Late Night with Suicide:

When the hash tag #PrayingForOttawa first flashed across the dashboard of the program which I use to manage my Twitter streams, it was 11 o’clock in the evening [Pacific Time] and the anguish of the students was clearly apparent. It was the day after Mother’s Day and two of their friends had killed themselves and two others were rumored to have tried, but not succeeded. Not being able to comprehend, let alone rationalize the untimely deaths of their friends, a growing number of students were flooding various high profile Twitter accounts asking various celebrities to support their campaign by retweeting (sharing) #PrayingForOttawa with their followers in hopes of bringing worldwide attention to their plight. Which is what? On the surface, the students wanted to #StopSuicide by raising online awareness, but in reality the campaign is a way for them to express their anguish and grieve together as a tribe.

With tears streaming down my face, I stayed up typing right along with them until three o’clock in the morning [Pacific Time] which if you’ve been paying attention, means that it was six o’clock in the morning for the grief-stricken youth of Ottawa, Ohio. They had stayed up through the night and I was #TiredAndYellow right along with them… Yellow is the color of the ribbons and clothing they were wearing in solidarity against suicide to school the next day and #TiredAndYellow is the hash tag that began to pop up in their chatter as the darkness turned into light.

Two days later, the #PrayingForOttawa Twitter campaign is still going strong, the students are still #TiredAndYellow and the campaign is picking up speed as Parents, Teachers and Members of the Community demonstrate their support by retweeting the hashtag. If you are one of the people who generously lent your circle of social influence to these fine young people, I earnestly thank you from the bottom of my heart. If by chance you have a Twitter account and you have not yet done so, I urge you to do so now.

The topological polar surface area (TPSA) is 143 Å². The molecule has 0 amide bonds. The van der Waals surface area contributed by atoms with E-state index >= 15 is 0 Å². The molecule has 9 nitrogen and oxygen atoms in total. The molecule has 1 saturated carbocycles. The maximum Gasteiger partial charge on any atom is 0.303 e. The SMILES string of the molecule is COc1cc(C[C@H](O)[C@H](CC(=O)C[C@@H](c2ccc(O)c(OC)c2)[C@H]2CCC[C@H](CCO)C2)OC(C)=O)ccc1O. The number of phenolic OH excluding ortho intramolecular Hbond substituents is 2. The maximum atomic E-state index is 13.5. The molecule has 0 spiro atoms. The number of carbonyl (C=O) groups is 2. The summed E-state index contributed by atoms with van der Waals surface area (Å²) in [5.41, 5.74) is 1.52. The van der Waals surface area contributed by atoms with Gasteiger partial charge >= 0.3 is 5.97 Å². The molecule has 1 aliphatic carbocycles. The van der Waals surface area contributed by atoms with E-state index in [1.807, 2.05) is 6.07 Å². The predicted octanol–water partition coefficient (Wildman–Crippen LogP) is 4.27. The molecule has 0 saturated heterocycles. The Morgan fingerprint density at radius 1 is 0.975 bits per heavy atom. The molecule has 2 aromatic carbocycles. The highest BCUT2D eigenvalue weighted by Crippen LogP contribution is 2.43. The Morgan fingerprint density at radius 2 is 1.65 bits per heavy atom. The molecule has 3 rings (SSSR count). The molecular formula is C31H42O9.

For the most part, the online response to the #RN20 and #PrayingForOttawa campaign have been supportive, although not to the degree which I would like to see, perhaps this is because the vast majority of people judge suicide as a type of taboo, a social leprosy of sorts… and as long as talk about suicide is kept in the closet, the darkness it brings will continue to seep into our lives, one person, one tragedy at a time, every fifteen minutes on the hour, day after day, week after week, year after year. Tick Tock.

So Let’s Actually Talk About Teenage Suicide:

Despite the amazing potential which we see for America’s youth, the fact of the matter is that many young people do not share our enthusiasm for life… they get horribly stuck in tiny fragments of time which seem like forever from their young perspective. Looking back over the past 45 years of my life, it seems like the passing of time has gotten faster and faster, but for most of the teenagers I talk with, time moves by at a snail’s pace and seems to drag on forever and ever.

I imagine that if we could talk with the students who stayed up all night #TiredAndYellow promoting the #PrayingForOttawa campaign on Twitter, they will tell us that the first night was the longest night of their young lives. I imagine that their schools looked like something out of AMC’s the Walking Dead with all of them staggering about like Zombies dressed in yellow, trying to function on zero sleep this past Tuesday morning. Their biggest fear was that they would show up to school that morning to discover that more of their classmates had killed themselves, thankfully this was not the case and a wave of relief gently spread across the online world which they created for themselves. I was quite thankful to see that many of them turned in to go to sleep #TiredAndYellow at a reasonable hour on Tuesday night.

The Underlying Cause of Teenage Suicide:

While there are many factors which contribute to teenage suicide, the most common is depression which can be brought on by feelings of hopelessness, anxiety, feeling trapped, being unpopular or bullied. In some cases, people perceive that suicide is the only viable solution to their problems, but this is truly a matter of perspective.